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a literary journal published by the Black Earth Institute dedicated to re-forging the links between art and spirit, earth and society

Jonathan Amezquita

El Viaje / The Long Journey

In vast mexican desert and city

I imagine a home land where

Nopales hang out window sills

and dogs beg for flesh–

yet we receive only bones.


The family name is cemented

between clay houses and cemetery.

Our only offering condensed to a kernel

and only then do the familiar ghosts inhabit

this kitchen, now, my own

held in ancient hands as I turn

over the coal and straw– the passing on

of heated tortillas on the stove.


My abuela smiles a flint corn smile.


The house looks over the mountains,

of entire lime fields and livestock.

If I look back far enough,

I can still see my father, a dark spot

and his desire to run over the hillside, to follow behind

the footprints of wild horses.


It doesn’t matter where he gallops, he’s told

when all he’s ever known is the earth he holds,

and the feel of resistance

when pulling on roots.


I know because I feel that too.


Out there in the field, a roaming stallion

falls and becomes a carcass. There’s a little boy inside,

whose hands hide behind a ribcage,

and now he’s a wishbone and a set of wings away

from the future that awaits him in the distance.


There is a difficulty in identifying

exactly which species of fruit

are called lime.


A puzzle piece, a missing slice

is the fruit too acidic to most tongues but,

it’s a subtle language.


Though my genes may be lost in translation,

the answer lies here.

In this botanical complexity


I trace my phylogeny back through a citrus tree

and find myself at the foothills looking up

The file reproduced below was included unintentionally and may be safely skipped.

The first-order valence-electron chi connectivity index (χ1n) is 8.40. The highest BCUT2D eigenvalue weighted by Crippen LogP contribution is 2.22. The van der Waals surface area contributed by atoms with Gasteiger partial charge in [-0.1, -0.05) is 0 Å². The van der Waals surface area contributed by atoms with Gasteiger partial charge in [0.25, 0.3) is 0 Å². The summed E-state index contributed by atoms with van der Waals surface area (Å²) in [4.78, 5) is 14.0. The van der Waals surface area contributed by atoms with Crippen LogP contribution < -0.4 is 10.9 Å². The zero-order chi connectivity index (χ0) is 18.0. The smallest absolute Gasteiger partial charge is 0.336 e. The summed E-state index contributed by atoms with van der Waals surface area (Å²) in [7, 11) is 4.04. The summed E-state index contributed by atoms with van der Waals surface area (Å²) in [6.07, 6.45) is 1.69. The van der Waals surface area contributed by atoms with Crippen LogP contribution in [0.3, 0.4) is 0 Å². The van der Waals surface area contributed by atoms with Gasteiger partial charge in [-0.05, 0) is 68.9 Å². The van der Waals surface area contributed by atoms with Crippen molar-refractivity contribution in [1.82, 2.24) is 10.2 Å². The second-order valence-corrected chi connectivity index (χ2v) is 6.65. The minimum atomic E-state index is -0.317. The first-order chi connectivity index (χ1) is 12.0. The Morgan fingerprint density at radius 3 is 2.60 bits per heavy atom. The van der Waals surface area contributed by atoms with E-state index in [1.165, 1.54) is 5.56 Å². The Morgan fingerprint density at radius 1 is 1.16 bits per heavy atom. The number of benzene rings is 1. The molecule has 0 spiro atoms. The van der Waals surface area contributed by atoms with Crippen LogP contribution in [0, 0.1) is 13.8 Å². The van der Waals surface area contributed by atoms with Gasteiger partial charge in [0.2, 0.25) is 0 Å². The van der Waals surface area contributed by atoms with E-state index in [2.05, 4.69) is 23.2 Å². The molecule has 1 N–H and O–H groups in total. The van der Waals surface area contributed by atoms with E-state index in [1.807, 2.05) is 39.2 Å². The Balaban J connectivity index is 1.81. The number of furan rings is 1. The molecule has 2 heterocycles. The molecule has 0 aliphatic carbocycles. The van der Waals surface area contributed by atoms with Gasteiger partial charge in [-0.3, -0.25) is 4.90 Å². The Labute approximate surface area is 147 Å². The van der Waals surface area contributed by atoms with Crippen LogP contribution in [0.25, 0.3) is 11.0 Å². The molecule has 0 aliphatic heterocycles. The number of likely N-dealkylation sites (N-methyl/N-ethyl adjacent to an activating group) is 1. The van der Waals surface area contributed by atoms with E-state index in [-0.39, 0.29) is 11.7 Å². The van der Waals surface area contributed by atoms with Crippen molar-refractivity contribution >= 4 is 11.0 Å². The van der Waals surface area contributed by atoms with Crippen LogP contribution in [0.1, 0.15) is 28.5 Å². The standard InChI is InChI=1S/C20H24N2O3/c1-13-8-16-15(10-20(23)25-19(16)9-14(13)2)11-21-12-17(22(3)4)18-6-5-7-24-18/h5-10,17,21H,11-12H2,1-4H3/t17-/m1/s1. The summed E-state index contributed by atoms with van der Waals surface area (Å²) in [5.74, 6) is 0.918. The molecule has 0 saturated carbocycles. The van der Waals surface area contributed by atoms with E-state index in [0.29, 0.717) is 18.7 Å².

where the seed of resistance from the first pip sprouted

in the early Neogene epoch in Asia. We are the megaannum

of genetic divergence, an emergence. Still


I learn

all immigrants have a shared history.

We all come from that same seed. Now

witness yet another form of hybridizing. These genes

provide only certain insights on this taxonomy, on what ranks

above species and below family. Of what it means

to be latino. The majority cultivated

into subspecies:


oranges, grapefruit, pomelos, lemons and limes.


Can you taste the difference?


Our citrus is from monsoon-grown roots, no trouble sprouting

from the bottom of the barrel, much like my family grew

from the limited light in wooden narrows.

The past to us has been uprooted. Dispersal

is the letting go, a diaspore

from the parent plant. So we’ve placed migration

at the forefront. I come from the fates of smugglers.


My family aflock.

We ruby-throated


so red and ready

to stain, to slay and a disdain

for the unjust, just

beginning to crave

the blood-orange.


I pity the presidents and kings

who never dreamed, who never stopped to think

of the wild gorge grown before them.

I am a particular variety of lime,


I demand the truth.


Jonathan Amezquita graduated from Macalester College in 2018 (Biology Major/English Minor). He then enrolled in a post-baccalaureate research program at the University of California, Davis. He has since joined the graduate research program at Scripps Research Institute in Florida where he is working towards a PhD in Neuroscience.

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